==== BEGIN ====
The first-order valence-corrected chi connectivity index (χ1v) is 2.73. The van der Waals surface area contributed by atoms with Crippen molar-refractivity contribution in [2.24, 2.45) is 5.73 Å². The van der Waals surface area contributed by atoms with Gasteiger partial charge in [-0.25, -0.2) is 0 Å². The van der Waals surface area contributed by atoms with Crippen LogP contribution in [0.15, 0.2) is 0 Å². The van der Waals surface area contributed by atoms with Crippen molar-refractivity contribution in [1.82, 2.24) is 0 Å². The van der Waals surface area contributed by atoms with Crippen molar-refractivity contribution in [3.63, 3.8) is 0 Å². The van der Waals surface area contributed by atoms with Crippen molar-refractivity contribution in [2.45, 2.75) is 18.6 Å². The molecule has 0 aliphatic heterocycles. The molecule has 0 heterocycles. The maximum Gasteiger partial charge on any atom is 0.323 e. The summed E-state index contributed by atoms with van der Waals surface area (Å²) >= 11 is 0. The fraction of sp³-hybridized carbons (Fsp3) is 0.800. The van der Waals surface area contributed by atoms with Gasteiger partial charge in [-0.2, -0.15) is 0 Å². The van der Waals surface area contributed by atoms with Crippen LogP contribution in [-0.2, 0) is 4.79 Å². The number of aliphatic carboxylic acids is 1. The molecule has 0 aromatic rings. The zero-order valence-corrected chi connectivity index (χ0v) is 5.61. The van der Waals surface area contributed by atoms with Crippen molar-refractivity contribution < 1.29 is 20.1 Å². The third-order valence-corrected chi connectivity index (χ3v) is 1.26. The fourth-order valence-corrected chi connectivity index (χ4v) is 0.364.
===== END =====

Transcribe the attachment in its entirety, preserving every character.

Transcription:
The first-order valence-corrected chi connectivity index (χ1v) is 2.73. The van der Waals surface area contributed by atoms with Crippen molar-refractivity contribution in [2.24, 2.45) is 5.73 Å². The van der Waals surface area contributed by atoms with Gasteiger partial charge in [-0.25, -0.2) is 0 Å². The van der Waals surface area contributed by atoms with Crippen LogP contribution in [0.15, 0.2) is 0 Å². The van der Waals surface area contributed by atoms with Crippen molar-refractivity contribution in [1.82, 2.24) is 0 Å². The van der Waals surface area contributed by atoms with Crippen molar-refractivity contribution in [3.63, 3.8) is 0 Å². The van der Waals surface area contributed by atoms with Crippen molar-refractivity contribution in [2.45, 2.75) is 18.6 Å². The molecule has 0 aliphatic heterocycles. The molecule has 0 heterocycles. The maximum Gasteiger partial charge on any atom is 0.323 e. The summed E-state index contributed by atoms with van der Waals surface area (Å²) >= 11 is 0. The fraction of sp³-hybridized carbons (Fsp3) is 0.800. The van der Waals surface area contributed by atoms with Gasteiger partial charge in [-0.2, -0.15) is 0 Å². The van der Waals surface area contributed by atoms with Crippen LogP contribution in [-0.2, 0) is 4.79 Å². The number of aliphatic carboxylic acids is 1. The molecule has 0 aromatic rings. The zero-order valence-corrected chi connectivity index (χ0v) is 5.61. The van der Waals surface area contributed by atoms with Crippen molar-refractivity contribution < 1.29 is 20.1 Å². The third-order valence-corrected chi connectivity index (χ3v) is 1.26. The fourth-order valence-corrected chi connectivity index (χ4v) is 0.364.